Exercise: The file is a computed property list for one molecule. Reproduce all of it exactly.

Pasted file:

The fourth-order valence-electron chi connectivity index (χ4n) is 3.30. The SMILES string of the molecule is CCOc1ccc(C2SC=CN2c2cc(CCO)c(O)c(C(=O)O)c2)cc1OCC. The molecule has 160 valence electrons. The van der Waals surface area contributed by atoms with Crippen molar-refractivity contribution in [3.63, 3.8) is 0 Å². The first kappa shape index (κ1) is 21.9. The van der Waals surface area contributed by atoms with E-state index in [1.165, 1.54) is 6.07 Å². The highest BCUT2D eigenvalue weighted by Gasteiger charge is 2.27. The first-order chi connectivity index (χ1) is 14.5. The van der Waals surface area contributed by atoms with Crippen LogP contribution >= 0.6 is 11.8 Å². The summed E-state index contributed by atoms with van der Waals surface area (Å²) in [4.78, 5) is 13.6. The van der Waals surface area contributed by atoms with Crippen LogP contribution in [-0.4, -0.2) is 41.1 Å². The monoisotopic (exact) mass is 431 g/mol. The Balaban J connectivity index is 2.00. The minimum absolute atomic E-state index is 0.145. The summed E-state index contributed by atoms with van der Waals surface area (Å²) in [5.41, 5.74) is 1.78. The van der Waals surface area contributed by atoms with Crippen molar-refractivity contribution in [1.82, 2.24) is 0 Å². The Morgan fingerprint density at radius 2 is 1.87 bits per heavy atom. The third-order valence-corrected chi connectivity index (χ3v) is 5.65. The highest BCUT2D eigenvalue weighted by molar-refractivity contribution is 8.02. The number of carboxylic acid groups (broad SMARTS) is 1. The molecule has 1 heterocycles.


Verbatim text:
The fourth-order valence-electron chi connectivity index (χ4n) is 3.30. The SMILES string of the molecule is CCOc1ccc(C2SC=CN2c2cc(CCO)c(O)c(C(=O)O)c2)cc1OCC. The molecule has 160 valence electrons. The van der Waals surface area contributed by atoms with Crippen molar-refractivity contribution in [3.63, 3.8) is 0 Å². The first kappa shape index (κ1) is 21.9. The van der Waals surface area contributed by atoms with E-state index in [1.165, 1.54) is 6.07 Å². The highest BCUT2D eigenvalue weighted by Gasteiger charge is 2.27. The first-order chi connectivity index (χ1) is 14.5. The van der Waals surface area contributed by atoms with Crippen LogP contribution >= 0.6 is 11.8 Å². The summed E-state index contributed by atoms with van der Waals surface area (Å²) in [4.78, 5) is 13.6. The van der Waals surface area contributed by atoms with Crippen LogP contribution in [-0.4, -0.2) is 41.1 Å². The monoisotopic (exact) mass is 431 g/mol. The Balaban J connectivity index is 2.00. The minimum absolute atomic E-state index is 0.145. The summed E-state index contributed by atoms with van der Waals surface area (Å²) in [5.41, 5.74) is 1.78. The van der Waals surface area contributed by atoms with Crippen molar-refractivity contribution in [1.82, 2.24) is 0 Å². The Morgan fingerprint density at radius 2 is 1.87 bits per heavy atom. The third-order valence-corrected chi connectivity index (χ3v) is 5.65. The highest BCUT2D eigenvalue weighted by molar-refractivity contribution is 8.02. The number of carboxylic acid groups (broad SMARTS) is 1. The molecule has 1 heterocycles.